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12Bet in the frame

Online bookmaker 12Bet, which has just launched into Europe, has quickly made its name known by sponsoring last month’s Snooker World Open. 12Bet chief executive officer for Europe Rory Ander- son said: “We are delighted to add the World Open to our fast growing sponsorship portfolio. This event will give our brand fantastic exposure not only in the UK but throughout Europe.”


Sportech given green light to buy



ure list after all

plate going forward.” Ladbrokes corporate development director Chris Palmer added: “We are sup- portive of any initiative that increases the profile of the sport and can lead to increased revenues for all concerned.”

Nigel Payne, Sportingbet director and chief execu- tive of the Horseracing Sponsors Association, said: “Racing has eagerly awaited these details and we should not be at all disappointed. Here is a great opportunity to attract some blue chip partners and sponsors to our sport. Major sporting spectacles such as The Champions League and Formula 1 market them- selves in this way and racing must be confident that we can do the same throughout the many media platforms available to us.”


The BHA’s brinkmanship in threatening to cull 250 fixtures unless it received lots more funding looks

particularly perplexing given that the fixture list was only reduced by 23 meetings. The betting industry’s complete indifference meant that the BHA wasn’t pledged any more money from

bookmakers. So the question being asked in some quarters is whether the BHA was exaggerating its financial hardship given that it has managed to more or less retain the number of races without extra funding. This close to a Levy agreement every statement from every stakeholder is analysed to the extent of Alex Ferguson-style mind-games, the only problem being that few can boast the Scot’s expertise.

ools operator Sportech has announced that it has cleared all the reg- ulatory hurdles required to complete its acquisition of the US pari-mutuel supplier and operator Scientific Games Racing.

The deal was announced in January but has taken longer to complete than anticipated because of the different jurisdictions that SGR operates in and has been further complicated because SGR’s parent company is listed on the New York stock exchange, which also had to approve the deal.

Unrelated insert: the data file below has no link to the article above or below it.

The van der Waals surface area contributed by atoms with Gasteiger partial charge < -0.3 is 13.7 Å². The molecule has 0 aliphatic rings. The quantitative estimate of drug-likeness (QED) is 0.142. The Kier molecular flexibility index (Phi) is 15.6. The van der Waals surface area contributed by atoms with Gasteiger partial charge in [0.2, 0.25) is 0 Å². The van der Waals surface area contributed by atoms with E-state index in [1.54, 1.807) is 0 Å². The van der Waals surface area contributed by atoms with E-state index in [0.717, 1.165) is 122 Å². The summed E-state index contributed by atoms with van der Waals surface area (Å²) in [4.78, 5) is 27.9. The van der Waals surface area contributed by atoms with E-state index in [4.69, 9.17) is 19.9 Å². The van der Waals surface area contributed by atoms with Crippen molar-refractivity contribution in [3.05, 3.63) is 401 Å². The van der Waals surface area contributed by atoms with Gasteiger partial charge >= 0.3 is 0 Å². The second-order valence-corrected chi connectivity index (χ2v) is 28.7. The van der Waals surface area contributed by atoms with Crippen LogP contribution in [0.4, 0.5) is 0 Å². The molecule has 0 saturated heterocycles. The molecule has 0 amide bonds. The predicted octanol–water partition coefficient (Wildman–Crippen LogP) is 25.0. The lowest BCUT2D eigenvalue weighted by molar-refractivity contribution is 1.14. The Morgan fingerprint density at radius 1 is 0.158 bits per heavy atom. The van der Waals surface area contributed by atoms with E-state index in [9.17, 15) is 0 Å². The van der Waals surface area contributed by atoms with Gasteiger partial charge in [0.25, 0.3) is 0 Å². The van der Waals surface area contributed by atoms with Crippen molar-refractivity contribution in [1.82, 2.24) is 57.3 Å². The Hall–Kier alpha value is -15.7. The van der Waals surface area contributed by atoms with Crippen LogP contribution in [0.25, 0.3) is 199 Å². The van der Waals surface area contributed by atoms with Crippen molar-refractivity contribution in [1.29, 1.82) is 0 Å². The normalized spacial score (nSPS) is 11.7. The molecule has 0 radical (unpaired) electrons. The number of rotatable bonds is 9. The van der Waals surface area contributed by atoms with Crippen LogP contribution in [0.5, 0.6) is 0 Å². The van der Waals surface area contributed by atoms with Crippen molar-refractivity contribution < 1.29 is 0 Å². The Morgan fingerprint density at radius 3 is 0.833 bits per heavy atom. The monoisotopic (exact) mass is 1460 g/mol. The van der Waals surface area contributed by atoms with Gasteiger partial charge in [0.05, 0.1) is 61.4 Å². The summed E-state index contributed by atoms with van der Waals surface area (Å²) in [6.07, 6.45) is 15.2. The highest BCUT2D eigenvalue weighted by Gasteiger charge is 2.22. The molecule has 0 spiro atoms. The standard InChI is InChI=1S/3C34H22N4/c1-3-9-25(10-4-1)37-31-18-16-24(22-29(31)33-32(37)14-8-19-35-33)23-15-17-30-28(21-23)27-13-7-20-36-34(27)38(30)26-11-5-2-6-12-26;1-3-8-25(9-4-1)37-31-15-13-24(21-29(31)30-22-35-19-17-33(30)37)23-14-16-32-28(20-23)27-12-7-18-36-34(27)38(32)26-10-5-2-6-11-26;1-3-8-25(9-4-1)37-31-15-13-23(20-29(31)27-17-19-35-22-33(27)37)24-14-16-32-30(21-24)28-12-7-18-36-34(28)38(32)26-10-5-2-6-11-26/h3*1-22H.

Sportech has gained approval from the New Jersey Racing Commission to acquire SGR’s tote oper- ations at the state’s tracks and takeover its licences on the same terms as those applied to SGR. The Divi- sion of Special Revenue in Connecticut has similarly approved the acquisition of Autote Enterprises, SGR’s pari-mutuel opera- tion in that state while the Maine State Harness Racing Commission has agreed to issue Sportech a provisional a licence to operate SGR’s Maine busi- ness, which is expected to be converted into a full operators licence in early 2011.

In Europe, Sportech has applied for a licence to operate SGR’s Dutch busi- ness and it is expected that a licence will be issued on

the completion of the deal. SGR and Sportech have agreed to extend the dead- line for final completion of the deal until 22 October. Sportech chief executive Ian Penrose explained the rationale for the SGR deal when announcing interim results in August: “With operations in over 30 coun- tries, processing in excess of US$13bn (£8.2bn) of bets on football and horserac- ing annually, Sportech, through its enlarged scale and capabilities will be well positioned to take advan- tage of the rapidly growing regulated global gaming markets, to become a leading profit focused sports and gaming business with international reach.” The deal is costing Sportech up to $83m (£52.5m) with an initial $65m (£41.1m) payable on completion. Sportech will pay a further $10m (£6.3m) by September 2013 with another $8m (£5m) payable over the following three years, providing certain performance targets are met. Sportech has paid the initial amount with a cash payment of $32.9m (£20.8m) and 39m Sportech shares, which leaves Scien- tific Games Corporation as Sportech’s largest single shareholder with a 19.9 per cent stake.

Another large share- holder has emerged as the result of a capital raising exercise that involved the

issue of 58m new shares to raise £29.2m. Some of the new shares were placed on the open market at 50p each but a large number were acquired by gaming soft- ware provider Playtech, giving the London listed company a 9.9 per cent stake.

Separately, Sportech has announced that it has extended its licensing deal with the Shop Direct Group, which owns the Lit- tlewoods brand, to be able to use the Littlewoods brand name across its web- sites. The deal is for the next five years, with an annual break clause after an initial 18 month period. It has also agreed to collab- orate with Shop Direct on an online bingo offering. The licensing deal with Shop Direct is surprising in some ways as Sportech had started winding down the use of the Littlewoods Pools brands some time ago in anticipation of not being able to renew its licence. It was for this reason the company launched the New Football Pools brand at the start of the 2008/9 season in the UK. But the Littlewoods Pools brand has a very strong her- itage and still a high recog- nition factor. While that the retailer that owns the brand no longer uses it in its company name, it still runs catalogue and websites using the Littlewoods brand.

BettingBusinessInteractive • OCTOBER 2010 5

US operator While normal betting is frowned upon in America, there are opportunities in the pari-mutuel sector for whiter than white companies. Fortunately, Simon Banks reports, Sportech has come through the background check with flying colours.



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